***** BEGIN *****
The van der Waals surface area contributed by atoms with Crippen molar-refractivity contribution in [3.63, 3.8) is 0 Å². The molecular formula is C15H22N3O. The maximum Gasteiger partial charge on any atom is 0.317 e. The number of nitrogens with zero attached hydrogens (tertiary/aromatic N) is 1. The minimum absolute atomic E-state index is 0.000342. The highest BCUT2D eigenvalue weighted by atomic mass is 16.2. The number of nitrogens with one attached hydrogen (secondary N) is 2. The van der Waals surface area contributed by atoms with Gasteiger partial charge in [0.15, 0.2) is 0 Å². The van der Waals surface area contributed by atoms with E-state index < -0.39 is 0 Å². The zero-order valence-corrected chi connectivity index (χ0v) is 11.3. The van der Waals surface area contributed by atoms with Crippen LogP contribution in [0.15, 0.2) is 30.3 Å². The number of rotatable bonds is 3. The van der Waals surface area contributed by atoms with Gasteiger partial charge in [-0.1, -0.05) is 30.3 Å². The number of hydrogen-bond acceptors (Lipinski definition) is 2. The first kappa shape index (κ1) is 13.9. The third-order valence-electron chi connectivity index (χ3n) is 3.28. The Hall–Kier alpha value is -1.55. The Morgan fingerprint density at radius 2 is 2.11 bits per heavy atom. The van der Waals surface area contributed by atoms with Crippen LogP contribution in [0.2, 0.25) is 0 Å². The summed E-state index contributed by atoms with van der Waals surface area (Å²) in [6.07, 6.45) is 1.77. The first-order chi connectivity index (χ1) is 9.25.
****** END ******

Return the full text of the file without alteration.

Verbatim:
The van der Waals surface area contributed by atoms with Crippen molar-refractivity contribution in [3.63, 3.8) is 0 Å². The molecular formula is C15H22N3O. The maximum Gasteiger partial charge on any atom is 0.317 e. The number of nitrogens with zero attached hydrogens (tertiary/aromatic N) is 1. The minimum absolute atomic E-state index is 0.000342. The highest BCUT2D eigenvalue weighted by atomic mass is 16.2. The number of nitrogens with one attached hydrogen (secondary N) is 2. The van der Waals surface area contributed by atoms with Gasteiger partial charge in [0.15, 0.2) is 0 Å². The van der Waals surface area contributed by atoms with E-state index < -0.39 is 0 Å². The zero-order valence-corrected chi connectivity index (χ0v) is 11.3. The van der Waals surface area contributed by atoms with Crippen LogP contribution in [0.15, 0.2) is 30.3 Å². The number of rotatable bonds is 3. The van der Waals surface area contributed by atoms with Gasteiger partial charge in [-0.1, -0.05) is 30.3 Å². The number of hydrogen-bond acceptors (Lipinski definition) is 2. The first kappa shape index (κ1) is 13.9. The third-order valence-electron chi connectivity index (χ3n) is 3.28. The Hall–Kier alpha value is -1.55. The Morgan fingerprint density at radius 2 is 2.11 bits per heavy atom. The van der Waals surface area contributed by atoms with Crippen LogP contribution in [0.2, 0.25) is 0 Å². The summed E-state index contributed by atoms with van der Waals surface area (Å²) in [6.07, 6.45) is 1.77. The first-order chi connectivity index (χ1) is 9.25.